Raising children as a Russian mom in the United States can be interesting to the spectator, to say the least. Russian moms, who emigrated to the U.S. as children, have been raised in the same culture that raised their parents. The rich Russian culture and the words-to-live-by traditions have not only been passed down generation to generation, they seem to have ingrained themselves into the pores of most Russian households. As a Russian mom, I wanted to find out what other Russian moms wanted American moms to know, because no matter how Americanized Russian moms are (especially those who came here as young children), many of them still hold on to and embrace their own upbringing and carry it with them into their own child rearing.
Obviously each culture and ethnicity around the globe has its own way of bringing up children. Every culture has "tried and true" methods for potty training, feeding, nurturing, and disciplining. If you take a peek into the many secret Facebook groups designed specifically for Russian parents, you'd see them arguing about the best places to send their children to daycare (and it will most certainly be a Russian daycare), but they will all be in agreement over the fact that kids should wear hats and eat buckwheat. They may argue about politics, but will all put down their pitchforks when someone's child is sick and needs help. After all, Russian parents do have a "it takes a village" mentality and will help each other in time of need.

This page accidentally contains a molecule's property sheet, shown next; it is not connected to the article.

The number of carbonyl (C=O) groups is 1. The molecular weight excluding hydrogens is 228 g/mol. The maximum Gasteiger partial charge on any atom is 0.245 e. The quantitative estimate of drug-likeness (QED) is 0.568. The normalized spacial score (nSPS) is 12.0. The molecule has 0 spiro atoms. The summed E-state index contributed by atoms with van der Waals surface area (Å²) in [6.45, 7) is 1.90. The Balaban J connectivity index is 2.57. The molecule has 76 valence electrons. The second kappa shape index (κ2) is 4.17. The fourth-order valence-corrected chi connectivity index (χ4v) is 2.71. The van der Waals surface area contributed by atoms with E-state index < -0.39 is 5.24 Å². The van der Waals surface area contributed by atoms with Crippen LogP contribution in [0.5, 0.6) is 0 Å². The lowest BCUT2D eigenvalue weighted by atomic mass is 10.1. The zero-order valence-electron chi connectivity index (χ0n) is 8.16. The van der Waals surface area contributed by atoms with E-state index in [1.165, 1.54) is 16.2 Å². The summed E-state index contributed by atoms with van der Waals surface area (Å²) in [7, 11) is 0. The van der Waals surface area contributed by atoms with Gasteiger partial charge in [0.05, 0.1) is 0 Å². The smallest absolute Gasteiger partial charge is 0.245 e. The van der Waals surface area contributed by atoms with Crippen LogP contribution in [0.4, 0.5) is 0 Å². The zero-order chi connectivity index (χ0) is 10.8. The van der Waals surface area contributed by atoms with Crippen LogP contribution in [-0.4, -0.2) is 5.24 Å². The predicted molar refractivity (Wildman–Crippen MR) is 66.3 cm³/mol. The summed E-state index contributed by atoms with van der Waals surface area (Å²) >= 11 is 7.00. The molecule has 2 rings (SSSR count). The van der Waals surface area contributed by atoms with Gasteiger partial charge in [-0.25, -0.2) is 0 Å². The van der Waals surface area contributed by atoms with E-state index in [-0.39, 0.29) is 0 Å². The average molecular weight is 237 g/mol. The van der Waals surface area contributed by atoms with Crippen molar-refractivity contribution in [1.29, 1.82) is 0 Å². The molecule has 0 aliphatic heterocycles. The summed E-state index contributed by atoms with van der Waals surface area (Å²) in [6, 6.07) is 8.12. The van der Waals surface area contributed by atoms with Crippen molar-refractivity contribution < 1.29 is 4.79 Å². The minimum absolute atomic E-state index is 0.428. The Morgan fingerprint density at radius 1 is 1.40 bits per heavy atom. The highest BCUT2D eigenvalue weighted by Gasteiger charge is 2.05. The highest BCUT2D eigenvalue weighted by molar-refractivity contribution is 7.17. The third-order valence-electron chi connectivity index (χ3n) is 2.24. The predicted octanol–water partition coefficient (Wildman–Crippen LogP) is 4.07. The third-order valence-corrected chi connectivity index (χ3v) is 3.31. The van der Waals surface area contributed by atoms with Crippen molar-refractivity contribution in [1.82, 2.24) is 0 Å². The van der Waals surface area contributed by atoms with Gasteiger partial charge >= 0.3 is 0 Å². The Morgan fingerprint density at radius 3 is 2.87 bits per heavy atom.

Some may find our parenting strange, or maybe a "little too much," but I honestly love my culture and wouldn't want to raise my kids any differently. Both of my kids went (and currently go) to a Russian daycare where most of the curriculum is taught in Russian. Both of my kids speak Russian (although the eldest needs constant reminding). We love our cured meats, our greasy foods, and our soups (even though many of us have made some dietary adjustments in attempt to be healthy, which drives many of our parents crazy). We mainly hang out with other Russian parents, too, because it's easier and comforting to stick to what you know without having to alter the way we speak to our kids.
When I asked fellow Russian moms about the one thing they would say to American moms, they were more than willing to participate. And as they all offered their advice, they all had a good, hearty laugh over the idiosyncrasies of our culture.